Tuesday, May 21, 2019
8:30 – 9:30 AM
Theater Building – Room To be announced
Continental Breakfast and coffee
9:00 AM – 10:15 AM
Theater Building – Room To be announced
Academic Civic Engagement and Community-Based Learning: Examples from Macalester Colleagues
Presenters: Karin Aguilar San Juan, Eric Carroll, Christie Manning, Jess Pearson, Dan Trudeau, Harry Waters, Jr., and others
Need inspiration and examples of ways to integrate community-based learning into your classes? This session will give you an opportunity to hear from your colleagues in a variety of fields about their approaches to community-based learning. You will be able to have conversations about examples of community-based research, public scholarship, and community-based learning. We will share syllabi, examples of projects, and ways that they have structured preparation and reflection into their courses.
10:15 AM – 10:30 AM
Break
10:30 AM – 11:45 AM
Theater Building – Room To be announced
Introduction to Academic Civic Engagement: Resources, Frameworks, and Opportunities
Presenters: Paul Schadewald and Karin Trail-Johnson
This session invites the curious, the beginner, and the experienced practitioners of academic civic engagement to share resources, successful practices, and challenges and to ask broader questions: What motivates us to do community-based work? What are the benefits of community-based learning for students, faculty, and community stakeholders? What ethics should undergird our work? How do we create equitable and inclusive environments while doing community-based projects? What support and opportunities for collaboration are available? What are key components of successful partnerships and learning environments? Participants will reflect, share resources, and learn about possible next steps to develop projects and classes.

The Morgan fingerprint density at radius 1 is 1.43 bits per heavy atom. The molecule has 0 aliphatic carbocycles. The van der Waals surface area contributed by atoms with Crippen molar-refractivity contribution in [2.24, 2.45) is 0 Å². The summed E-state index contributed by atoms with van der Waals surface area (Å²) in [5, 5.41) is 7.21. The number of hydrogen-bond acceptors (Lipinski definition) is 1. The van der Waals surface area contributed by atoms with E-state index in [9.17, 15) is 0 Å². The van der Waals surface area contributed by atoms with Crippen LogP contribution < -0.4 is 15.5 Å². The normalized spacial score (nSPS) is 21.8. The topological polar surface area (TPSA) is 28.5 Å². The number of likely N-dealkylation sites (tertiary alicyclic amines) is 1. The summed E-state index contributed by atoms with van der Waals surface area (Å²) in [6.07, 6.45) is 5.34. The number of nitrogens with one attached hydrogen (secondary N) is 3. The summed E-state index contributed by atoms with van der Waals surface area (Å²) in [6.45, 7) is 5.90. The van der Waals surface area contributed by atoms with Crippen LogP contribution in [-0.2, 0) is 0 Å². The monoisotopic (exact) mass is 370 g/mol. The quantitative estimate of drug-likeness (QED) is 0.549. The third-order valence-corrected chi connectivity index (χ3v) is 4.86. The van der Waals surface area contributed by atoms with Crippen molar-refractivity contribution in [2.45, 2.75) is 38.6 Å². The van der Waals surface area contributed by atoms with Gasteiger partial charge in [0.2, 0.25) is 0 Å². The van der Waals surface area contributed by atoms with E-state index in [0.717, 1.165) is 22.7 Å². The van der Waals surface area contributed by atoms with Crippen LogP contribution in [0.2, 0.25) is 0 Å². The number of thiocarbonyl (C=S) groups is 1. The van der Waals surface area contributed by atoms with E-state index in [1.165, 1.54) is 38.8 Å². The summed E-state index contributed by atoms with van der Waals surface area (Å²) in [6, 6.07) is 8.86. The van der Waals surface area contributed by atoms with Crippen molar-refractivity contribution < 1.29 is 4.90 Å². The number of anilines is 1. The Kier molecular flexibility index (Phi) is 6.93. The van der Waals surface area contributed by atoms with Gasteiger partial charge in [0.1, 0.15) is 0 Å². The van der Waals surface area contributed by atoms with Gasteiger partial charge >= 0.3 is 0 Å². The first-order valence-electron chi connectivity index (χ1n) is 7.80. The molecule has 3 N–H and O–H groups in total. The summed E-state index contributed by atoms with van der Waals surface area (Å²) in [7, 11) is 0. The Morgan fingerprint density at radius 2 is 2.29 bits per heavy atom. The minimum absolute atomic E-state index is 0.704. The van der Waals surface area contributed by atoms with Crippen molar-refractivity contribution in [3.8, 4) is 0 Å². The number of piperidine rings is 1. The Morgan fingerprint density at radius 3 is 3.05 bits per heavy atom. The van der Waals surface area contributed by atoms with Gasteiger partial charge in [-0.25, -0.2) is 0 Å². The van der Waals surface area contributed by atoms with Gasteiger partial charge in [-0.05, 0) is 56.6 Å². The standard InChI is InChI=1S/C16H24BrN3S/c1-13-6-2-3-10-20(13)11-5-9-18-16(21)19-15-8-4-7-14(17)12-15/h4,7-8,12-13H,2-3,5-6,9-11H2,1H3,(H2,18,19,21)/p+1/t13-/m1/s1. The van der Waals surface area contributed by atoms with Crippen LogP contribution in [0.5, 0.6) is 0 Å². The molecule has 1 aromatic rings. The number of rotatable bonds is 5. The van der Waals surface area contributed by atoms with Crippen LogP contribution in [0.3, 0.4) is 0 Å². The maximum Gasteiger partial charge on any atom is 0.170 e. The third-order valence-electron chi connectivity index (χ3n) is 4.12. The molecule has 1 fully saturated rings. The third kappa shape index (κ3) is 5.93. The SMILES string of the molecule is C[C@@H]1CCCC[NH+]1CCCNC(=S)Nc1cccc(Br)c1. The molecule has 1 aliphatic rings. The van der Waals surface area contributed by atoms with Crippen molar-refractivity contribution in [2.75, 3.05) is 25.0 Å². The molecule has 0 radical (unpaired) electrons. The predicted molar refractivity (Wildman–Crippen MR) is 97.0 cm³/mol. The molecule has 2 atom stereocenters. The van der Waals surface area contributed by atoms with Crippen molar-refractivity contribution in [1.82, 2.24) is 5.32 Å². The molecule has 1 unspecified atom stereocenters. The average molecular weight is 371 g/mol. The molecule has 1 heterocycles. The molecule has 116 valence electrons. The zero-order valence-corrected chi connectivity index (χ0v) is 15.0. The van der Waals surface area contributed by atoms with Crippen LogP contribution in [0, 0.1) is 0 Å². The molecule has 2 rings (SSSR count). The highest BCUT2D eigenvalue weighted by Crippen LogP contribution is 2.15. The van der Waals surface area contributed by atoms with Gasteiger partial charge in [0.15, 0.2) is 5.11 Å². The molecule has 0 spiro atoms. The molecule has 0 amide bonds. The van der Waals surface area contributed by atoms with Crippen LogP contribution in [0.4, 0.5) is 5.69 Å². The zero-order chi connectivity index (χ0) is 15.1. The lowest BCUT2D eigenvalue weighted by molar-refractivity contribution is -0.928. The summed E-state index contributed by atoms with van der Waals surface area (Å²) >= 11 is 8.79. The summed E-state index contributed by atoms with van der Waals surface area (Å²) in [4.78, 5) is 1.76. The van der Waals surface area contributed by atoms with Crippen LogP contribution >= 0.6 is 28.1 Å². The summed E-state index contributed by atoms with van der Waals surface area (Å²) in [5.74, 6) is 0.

12:00 PM – 1:00 PM
Theater Building – Room To be announced
Lunch
12:00 PM – 3:15 PM
Theater Building – Room To be announced
Into the Twin Cities! A Community Visit Hosted by Rondo Ave., Inc.
Presenters: Marvin Anderson and Paul Schadewald
Interested in learning more about one of Macalester’s key partnerships? This group visit to the Rondo community will allow us to imagine community engagement from three perspectives: students, faculty members, and community stakeholders. Rondo is the historic African American community that in the 1960s was bisected by Highway 94 and changed by urban renewal. It is now facing questions of how to honor the past, while supporting equitable development. Across multiple decades Macalester has partnered with community organizations in Rondo on shared projects.